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Page added on November 30, 2015

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Confidence In Oil Hub Security Shaken By Oklahoma Earthquakes

The ground is shaking near Cushing, Okla., home to the largest commercial crude oil storage center in North America.

This little patch of prairie in northwestern Oklahoma is one of the most important places in the U.S. energy market.

Oklahoma is on track to have a record year of earthquakes — more than 5,000 have already been recorded. And those quakes appear to endanger the very industry that created them.

“We’re in amongst about 18 tanks here. Anywhere from 350,000 barrels to 575,000 barrels,” says Mike Moeller, senior director of midcontinent assets for Enbridge Energy.

He walks through the tank farm and worries about all the industry-linked earthquakes. These tanks were built to national standards that account for some shaking, but they weren’t constructed with serious earthquakes in mind.

That’s because, historically, Oklahoma never had many. That’s changed; last year was record-breaking, and this year, there will likely be even more.

In October, a magnitude-4.5 earthquake struck a few miles away. Moeller says it triggered inspections, but no immediate problems, at the Enbridge tank farm.

“We’ve not experienced any issues, any deformations or releases that were caused because of an earthquake,” Moeller says.

The massive hub in Cushing, where domestic crude oil enters the energy market, is dotted with hundreds of airplane hangar-sized tanks that hold an estimated 54 million barrels of oil.

No earthquake damage has been reported — yet. But the possibility is a matter of national security.

Mike Moeller, senior director of midcontinent assets for Enbridge Energy. i

Mike Moeller, senior director of midcontinent assets for Enbridge Energy.

Joe Wertz/StateImpact Oklahoma

“I have had conversations with Homeland Security. They’re concerned about the tanks mostly,” says Daniel McNamara, a U.S. Geological Survey research geophysicist.

He says the faults underneath the oil hub could be primed for more severe shaking.

McNamara’s research centers on a series of earthquakes recorded last year. Those quakes and the faults that produced them are strikingly similar to the ones that created the largest quake ever recorded in Oklahoma.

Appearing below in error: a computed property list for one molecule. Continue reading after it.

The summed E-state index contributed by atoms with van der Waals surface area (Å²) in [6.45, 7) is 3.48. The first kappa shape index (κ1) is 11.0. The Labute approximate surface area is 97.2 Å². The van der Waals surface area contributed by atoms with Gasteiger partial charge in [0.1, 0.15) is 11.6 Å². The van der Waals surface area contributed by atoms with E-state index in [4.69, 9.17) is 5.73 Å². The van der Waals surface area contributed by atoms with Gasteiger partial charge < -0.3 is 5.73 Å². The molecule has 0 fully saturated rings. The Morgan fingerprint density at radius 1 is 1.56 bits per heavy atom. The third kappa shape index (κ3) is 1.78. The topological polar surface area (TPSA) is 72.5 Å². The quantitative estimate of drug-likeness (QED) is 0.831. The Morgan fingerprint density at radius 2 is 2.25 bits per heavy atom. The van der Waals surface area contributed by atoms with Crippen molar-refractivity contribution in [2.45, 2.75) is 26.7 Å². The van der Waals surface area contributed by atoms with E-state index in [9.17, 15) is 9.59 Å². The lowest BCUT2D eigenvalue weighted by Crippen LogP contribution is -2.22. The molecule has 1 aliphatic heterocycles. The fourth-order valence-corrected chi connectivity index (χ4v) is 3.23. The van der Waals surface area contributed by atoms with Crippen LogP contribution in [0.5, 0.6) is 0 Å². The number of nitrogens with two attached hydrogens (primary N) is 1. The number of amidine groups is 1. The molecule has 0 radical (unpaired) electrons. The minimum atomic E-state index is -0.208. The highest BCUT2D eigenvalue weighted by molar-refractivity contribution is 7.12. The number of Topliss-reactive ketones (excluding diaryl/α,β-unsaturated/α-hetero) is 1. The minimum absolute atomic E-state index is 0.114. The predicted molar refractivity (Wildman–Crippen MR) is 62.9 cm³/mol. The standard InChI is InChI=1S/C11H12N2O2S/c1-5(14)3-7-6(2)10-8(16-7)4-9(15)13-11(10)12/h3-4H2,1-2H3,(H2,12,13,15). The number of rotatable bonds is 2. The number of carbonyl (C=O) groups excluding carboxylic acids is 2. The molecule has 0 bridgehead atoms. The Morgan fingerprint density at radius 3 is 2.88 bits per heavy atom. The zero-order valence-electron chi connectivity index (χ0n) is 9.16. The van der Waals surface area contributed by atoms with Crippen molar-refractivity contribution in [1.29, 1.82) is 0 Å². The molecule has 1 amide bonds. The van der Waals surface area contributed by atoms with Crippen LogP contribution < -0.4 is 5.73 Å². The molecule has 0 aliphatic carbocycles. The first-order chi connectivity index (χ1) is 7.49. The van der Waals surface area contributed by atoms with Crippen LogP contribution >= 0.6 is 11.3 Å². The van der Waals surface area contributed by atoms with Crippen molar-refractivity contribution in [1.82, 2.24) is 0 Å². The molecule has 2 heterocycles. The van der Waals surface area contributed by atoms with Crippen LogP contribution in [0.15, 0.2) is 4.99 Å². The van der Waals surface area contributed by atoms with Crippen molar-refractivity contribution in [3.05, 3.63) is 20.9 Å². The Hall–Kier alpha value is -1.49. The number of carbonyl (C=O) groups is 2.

“In fact, it’s all part of the same general fault system,” McNamara says.

That magnitude-5.6 quake occurred in 2011 near an Oklahoma town called Prague. The two places have something in common: wastewater injection.

Oil and gas production creates a lot of toxic wastewater. To keep it from contaminating drinking water, oil companies inject the fluid into underground disposal wells. That can put pressure on faults, causing them to slip.

Scientists say this is exactly what is responsible for Oklahoma’s massive earthquake spike. Officials worry that if a strong quake hits Cushing, it would damage the oil hub and disrupt the U.S. energy market.

In Cushing, Moeller opens the door to Enbridge Energy’s control center, where employees monitor the situation.

“One might describe this as ‘the fishbowl,’ ” he says.

It’s like tank-farm mission control. Two men sit behind banks of screens that flash sensor readouts and pipeline data. When an earthquake strikes, they can dispatch inspectors or flip a switch to move oil out of a leaky tank.

“They go to the USGS site, look at the maps, look at the guidance that’s given there, the data that’s recorded,” Moeller says.

Control center operators ordered inspections after the strong quake last month. In response, state regulators shut down and limited injection at nearby disposal wells.

McNamara, the USGS scientist, says that was smart. They did the same thing last year, too, which he says seemed to slow the shaking — at least for a while.

The earthquake activity near the oil hub resumed when the wells came back online.


22 Comments on "Confidence In Oil Hub Security Shaken By Oklahoma Earthquakes"

  1. matthewl99 on Mon, 30th Nov 2015 7:42 pm 

    Welcome to Fracking

  2. makati1 on Mon, 30th Nov 2015 7:57 pm 

    Interesting about the storage tanks, but the quakes are old news. 5,000 in the last year, I heard. Sooner or later something is going to burst lose. No smoking allowed! lol.

  3. Anonymous on Mon, 30th Nov 2015 8:44 pm 

    Fracked wells have very rapid decline rates.

    We’ll only have cheap oil in the United States for about the next 3-4 years; then its back to 150$ a barrel oil or possibly skyrocketing beyond that given the fact that the Saudi’s could peak at any time as well.

  4. makati1 on Mon, 30th Nov 2015 8:56 pm 

    Anonymous, I give it 1-2 years at best and then zero oil for the serfs. Oil will never pass $80 for more than the time it takes to collapse the world economy. Maybe a week or two?

  5. Anonymous on Mon, 30th Nov 2015 9:04 pm 

    Well at the very least we won’t have to worry about China and Russia, because organized political entities can’t readily exert power outside of their “borders” without a fuel source. in addition, you can’t physically move long distances without an energy source, so human migration and illegal crossings of our borders will drop dramatically.

    The lifestyle change that will be caused will be quite dramatic, far reaching and rapid once oil starts to deplete rapidly. I don’t think it will be a life and death situation however, because there’s tonnes of farmland available, to feed the populace in comparison to the massive Asian countries, that still manage to feed themselves without mechanized agriculture.

  6. BC on Mon, 30th Nov 2015 9:09 pm